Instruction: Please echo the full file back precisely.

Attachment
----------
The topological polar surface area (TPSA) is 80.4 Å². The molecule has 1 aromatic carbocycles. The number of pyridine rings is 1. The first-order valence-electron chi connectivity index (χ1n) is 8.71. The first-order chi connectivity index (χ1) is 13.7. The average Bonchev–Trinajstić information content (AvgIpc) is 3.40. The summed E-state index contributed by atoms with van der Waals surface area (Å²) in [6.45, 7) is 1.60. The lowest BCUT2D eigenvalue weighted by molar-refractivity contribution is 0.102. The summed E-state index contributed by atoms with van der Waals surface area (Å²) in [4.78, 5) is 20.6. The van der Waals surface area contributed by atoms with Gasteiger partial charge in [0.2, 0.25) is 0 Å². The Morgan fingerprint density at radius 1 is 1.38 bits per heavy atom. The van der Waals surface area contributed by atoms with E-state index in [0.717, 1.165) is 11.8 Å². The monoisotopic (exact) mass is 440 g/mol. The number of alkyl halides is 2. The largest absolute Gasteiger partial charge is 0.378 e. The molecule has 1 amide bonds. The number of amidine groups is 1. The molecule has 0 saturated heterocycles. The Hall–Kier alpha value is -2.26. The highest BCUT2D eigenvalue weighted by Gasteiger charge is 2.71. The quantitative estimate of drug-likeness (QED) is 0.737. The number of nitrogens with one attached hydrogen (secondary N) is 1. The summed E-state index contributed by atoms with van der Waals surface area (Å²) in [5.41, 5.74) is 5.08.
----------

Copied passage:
The topological polar surface area (TPSA) is 80.4 Å². The molecule has 1 aromatic carbocycles. The number of pyridine rings is 1. The first-order valence-electron chi connectivity index (χ1n) is 8.71. The first-order chi connectivity index (χ1) is 13.7. The average Bonchev–Trinajstić information content (AvgIpc) is 3.40. The summed E-state index contributed by atoms with van der Waals surface area (Å²) in [6.45, 7) is 1.60. The lowest BCUT2D eigenvalue weighted by molar-refractivity contribution is 0.102. The summed E-state index contributed by atoms with van der Waals surface area (Å²) in [4.78, 5) is 20.6. The van der Waals surface area contributed by atoms with Gasteiger partial charge in [0.2, 0.25) is 0 Å². The Morgan fingerprint density at radius 1 is 1.38 bits per heavy atom. The van der Waals surface area contributed by atoms with E-state index in [0.717, 1.165) is 11.8 Å². The monoisotopic (exact) mass is 440 g/mol. The number of alkyl halides is 2. The largest absolute Gasteiger partial charge is 0.378 e. The molecule has 1 amide bonds. The number of amidine groups is 1. The molecule has 0 saturated heterocycles. The Hall–Kier alpha value is -2.26. The highest BCUT2D eigenvalue weighted by Gasteiger charge is 2.71. The quantitative estimate of drug-likeness (QED) is 0.737. The number of nitrogens with one attached hydrogen (secondary N) is 1. The summed E-state index contributed by atoms with van der Waals surface area (Å²) in [5.41, 5.74) is 5.08.